Philadelphia Priest Abuse Drama Spotlights Inefficiencies of Review Board

In the aftermath of the priest suspensions related to allegations of sexual abuse in the Archdiocese of Philadelphia, the actions or lack thereof regarding the Archdiocesan Review Board have come into greater focus.
The independent review board, hailed as a pillar of the Catholic Church’s reform efforts in Philadelphia, examined the files and allegations of only seven of the 21 priests suspended last week.
In other cases where the review board recommended suspensions for priests, the recommendation was ignored. This is according to Ana Maria Catanzaro, who is head of the 8-person review board.
One of the priests suspended this past week was Monsignor Michael Flood who’d been accused of the sexual abuse of a minor in 1976. According to the Philadelphia Inquirer, a 16-year old boy told the dean of a Catholic High School that Flood was sexually abusing him. Flood, the boy’s religion teacher at the time, told the school’s dean of 16 distinct instances during which he was abused by the priest.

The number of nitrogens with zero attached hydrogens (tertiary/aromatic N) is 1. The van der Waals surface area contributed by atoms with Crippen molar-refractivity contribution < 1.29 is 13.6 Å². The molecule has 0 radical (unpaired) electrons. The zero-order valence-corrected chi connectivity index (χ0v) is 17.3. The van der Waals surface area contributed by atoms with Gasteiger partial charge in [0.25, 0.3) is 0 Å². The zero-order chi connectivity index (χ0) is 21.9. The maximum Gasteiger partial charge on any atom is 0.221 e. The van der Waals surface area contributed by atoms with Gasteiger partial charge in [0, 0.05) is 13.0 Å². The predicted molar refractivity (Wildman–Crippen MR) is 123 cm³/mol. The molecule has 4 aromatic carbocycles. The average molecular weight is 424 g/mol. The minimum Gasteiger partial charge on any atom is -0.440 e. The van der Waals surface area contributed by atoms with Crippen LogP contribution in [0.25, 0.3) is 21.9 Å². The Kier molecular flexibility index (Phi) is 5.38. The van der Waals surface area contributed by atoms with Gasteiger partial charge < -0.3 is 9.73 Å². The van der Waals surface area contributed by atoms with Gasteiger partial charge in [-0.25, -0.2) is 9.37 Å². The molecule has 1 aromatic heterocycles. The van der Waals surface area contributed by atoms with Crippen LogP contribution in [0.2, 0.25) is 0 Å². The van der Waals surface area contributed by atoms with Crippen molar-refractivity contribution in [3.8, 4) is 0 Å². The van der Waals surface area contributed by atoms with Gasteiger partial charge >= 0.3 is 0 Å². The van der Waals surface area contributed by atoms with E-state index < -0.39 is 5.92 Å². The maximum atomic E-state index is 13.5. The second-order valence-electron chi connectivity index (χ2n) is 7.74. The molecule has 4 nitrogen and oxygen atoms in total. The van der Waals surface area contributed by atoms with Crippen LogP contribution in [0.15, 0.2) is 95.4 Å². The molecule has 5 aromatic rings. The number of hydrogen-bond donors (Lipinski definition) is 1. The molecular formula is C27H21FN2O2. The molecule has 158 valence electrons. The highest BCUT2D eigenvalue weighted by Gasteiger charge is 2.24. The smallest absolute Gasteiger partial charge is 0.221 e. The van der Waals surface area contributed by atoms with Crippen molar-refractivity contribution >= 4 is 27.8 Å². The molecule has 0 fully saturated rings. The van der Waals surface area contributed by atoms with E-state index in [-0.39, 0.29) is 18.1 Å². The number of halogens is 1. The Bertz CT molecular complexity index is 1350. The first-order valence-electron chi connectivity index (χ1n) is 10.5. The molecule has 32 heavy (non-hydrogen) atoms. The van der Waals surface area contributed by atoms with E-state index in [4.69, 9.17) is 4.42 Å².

In spite of this old allegation, Flood was suspended only last Tuesday. To make matters worse, Cardinal Rigali publicly stated in February after the latest Grand Jury Report was released, that there were no Philadelphia priests serving in active ministry who’d been accused of sexual abuse. The Philadelphia Inquirer article that broke the Flood story did not reveal whether Flood’s personnel file was one of the seven that was reviewed by the independent review board.
It doesn’t really matter since Philadelphia Archdiocese officials have no excuse allowing a priest to continue serving in parishes with full access to children, especially after the scandals in Boston in 2002 and the implementation of the Dallas Charter a few years later.